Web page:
issaferret: (Default)

Still climbing down the 4E rabbithole in my spare moments.  Erich has suggested I take a more thorough look at the non-combat rules before judging them - fair, my previous judgement was based on the PHB and the real estate non-combat bits took up on the character sheet.  I’m still researching, but they are a _bit_ more well-considered than I initially believed. It’s not Exalted social combat, but it’s at least viable.

I also determined that my initial run at part one of Expedition to Undermountain was interesting as an experiment, but too close to verbatim to be useful - I need to reimagine the encounters to make them appropriate to 4E. Early encounters in 3.5 tend to be solo creatures rather than a variety; in 4E, solos should be the exception rather than the rule, and be built to make the party shit themselves with fear.

Work is satisfying, of the moment. I’m tired, but we’re finally hitting production with a lot of stuff I’ve been working on for ages, and even the trivialities seem to be for good cause.  I’m starting to be able to mock Walking Tall to his face now, which is a good sign - shows I think I know the right boundaries. Doesn’t mean I like him, though.

I’m tired and loopy, but I need to remember what the hell I’m doing for Scion, since I’m running it tomorrow night for the first time in a month or more.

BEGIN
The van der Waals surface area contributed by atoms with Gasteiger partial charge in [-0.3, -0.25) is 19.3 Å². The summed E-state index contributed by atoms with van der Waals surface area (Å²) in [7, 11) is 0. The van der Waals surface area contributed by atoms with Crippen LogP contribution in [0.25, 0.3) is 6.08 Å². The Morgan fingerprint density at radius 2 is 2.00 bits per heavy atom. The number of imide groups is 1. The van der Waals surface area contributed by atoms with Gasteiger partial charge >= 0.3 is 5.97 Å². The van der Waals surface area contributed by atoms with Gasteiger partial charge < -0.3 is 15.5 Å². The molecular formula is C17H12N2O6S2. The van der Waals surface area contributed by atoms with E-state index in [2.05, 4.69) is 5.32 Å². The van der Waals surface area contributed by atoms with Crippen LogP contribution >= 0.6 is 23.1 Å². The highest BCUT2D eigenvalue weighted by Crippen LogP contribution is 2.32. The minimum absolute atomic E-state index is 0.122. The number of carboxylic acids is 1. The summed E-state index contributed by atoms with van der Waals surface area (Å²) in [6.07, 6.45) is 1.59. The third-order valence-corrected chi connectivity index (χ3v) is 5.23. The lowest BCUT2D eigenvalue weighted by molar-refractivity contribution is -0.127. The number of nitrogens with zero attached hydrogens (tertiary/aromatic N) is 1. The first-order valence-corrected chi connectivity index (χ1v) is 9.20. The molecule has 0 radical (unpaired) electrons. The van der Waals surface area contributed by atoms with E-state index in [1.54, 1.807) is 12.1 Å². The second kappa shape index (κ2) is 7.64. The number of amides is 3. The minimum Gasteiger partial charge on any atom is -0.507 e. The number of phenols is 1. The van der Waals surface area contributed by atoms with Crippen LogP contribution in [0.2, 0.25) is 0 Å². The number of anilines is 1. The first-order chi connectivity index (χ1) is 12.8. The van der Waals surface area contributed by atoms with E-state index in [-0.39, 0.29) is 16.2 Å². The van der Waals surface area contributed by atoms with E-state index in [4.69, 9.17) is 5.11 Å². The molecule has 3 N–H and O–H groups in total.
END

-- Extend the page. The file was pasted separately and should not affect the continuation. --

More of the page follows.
(crossposted from The Dream Library)
issaferret: (feel good)
Today messed with me.

I spent the first half of the day fixing a crap vendor product. Just before a meeting about said product, I got it working... but I had no idea how.

I spent the second half of the day dealing with production outages - one caused by human brain damage, one caused by hardware fault. The former required brute force and ignorance to repair, and the latter required diplomacy and tact (and working through the goddamned Chinese Telephone effect).

I spent no part of the day worrying about my grandmother's house, despite the fact that it was rarely far from my mind. I find myself deeply grateful that it's not on fire yet, and unnerved by how close the fire is.

I spent no part of the day eating food (after breakfast). I did, however have some awesome drugs. Molokai coffee, french pressed, is ambrosial. I did, when I got home, get some more of Becky's awesome Matzo ball soup (ginger-garlic flavored this time, yum), so I'm in no danger of wasting away.

I got home, and instead of being lazy, got my mail. For my pains, I tripped hopping up to the parking lot from the mail area, and am currently enjoying a ginormous thigh bruise.

I am on call, and thus should not drink to celebrate this Charlie Foxtrot of a day.

I relax now. Life is good.
issaferret: (Default)
Called by the call center today at 5:30, asked to pile on the conference call. Spent about 10 minutes dressing myself in an attempt to become conscious. Piled in the car to let Becky sleep, called in.